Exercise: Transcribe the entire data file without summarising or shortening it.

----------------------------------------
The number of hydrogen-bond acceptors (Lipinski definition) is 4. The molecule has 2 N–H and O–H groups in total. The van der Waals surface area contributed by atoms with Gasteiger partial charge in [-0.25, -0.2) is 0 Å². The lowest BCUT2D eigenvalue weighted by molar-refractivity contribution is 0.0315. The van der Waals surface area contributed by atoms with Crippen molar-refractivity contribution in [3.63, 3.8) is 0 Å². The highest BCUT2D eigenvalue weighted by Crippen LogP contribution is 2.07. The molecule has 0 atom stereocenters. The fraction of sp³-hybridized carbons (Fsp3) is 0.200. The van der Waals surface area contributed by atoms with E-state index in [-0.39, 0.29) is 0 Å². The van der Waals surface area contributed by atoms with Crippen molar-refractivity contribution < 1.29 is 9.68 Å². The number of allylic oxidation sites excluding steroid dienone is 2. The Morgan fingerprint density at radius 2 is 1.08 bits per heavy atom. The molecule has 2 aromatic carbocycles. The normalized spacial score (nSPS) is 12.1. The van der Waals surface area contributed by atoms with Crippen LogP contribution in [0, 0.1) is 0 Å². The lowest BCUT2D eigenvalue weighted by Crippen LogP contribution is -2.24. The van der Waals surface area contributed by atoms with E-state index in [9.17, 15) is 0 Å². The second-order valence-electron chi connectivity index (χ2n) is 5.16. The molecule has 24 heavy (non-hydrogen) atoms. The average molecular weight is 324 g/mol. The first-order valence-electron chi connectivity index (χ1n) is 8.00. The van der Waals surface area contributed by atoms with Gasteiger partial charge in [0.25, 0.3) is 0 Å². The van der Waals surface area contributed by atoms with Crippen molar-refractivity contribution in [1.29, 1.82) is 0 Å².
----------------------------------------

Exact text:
The number of hydrogen-bond acceptors (Lipinski definition) is 4. The molecule has 2 N–H and O–H groups in total. The van der Waals surface area contributed by atoms with Gasteiger partial charge in [-0.25, -0.2) is 0 Å². The lowest BCUT2D eigenvalue weighted by molar-refractivity contribution is 0.0315. The van der Waals surface area contributed by atoms with Crippen molar-refractivity contribution in [3.63, 3.8) is 0 Å². The highest BCUT2D eigenvalue weighted by Crippen LogP contribution is 2.07. The molecule has 0 atom stereocenters. The fraction of sp³-hybridized carbons (Fsp3) is 0.200. The van der Waals surface area contributed by atoms with E-state index in [-0.39, 0.29) is 0 Å². The van der Waals surface area contributed by atoms with Crippen molar-refractivity contribution < 1.29 is 9.68 Å². The number of allylic oxidation sites excluding steroid dienone is 2. The Morgan fingerprint density at radius 2 is 1.08 bits per heavy atom. The molecule has 2 aromatic carbocycles. The normalized spacial score (nSPS) is 12.1. The van der Waals surface area contributed by atoms with Crippen LogP contribution in [0, 0.1) is 0 Å². The lowest BCUT2D eigenvalue weighted by Crippen LogP contribution is -2.24. The van der Waals surface area contributed by atoms with E-state index in [9.17, 15) is 0 Å². The second-order valence-electron chi connectivity index (χ2n) is 5.16. The molecule has 24 heavy (non-hydrogen) atoms. The average molecular weight is 324 g/mol. The first-order valence-electron chi connectivity index (χ1n) is 8.00. The van der Waals surface area contributed by atoms with Gasteiger partial charge in [0.25, 0.3) is 0 Å². The van der Waals surface area contributed by atoms with Crippen molar-refractivity contribution in [1.29, 1.82) is 0 Å².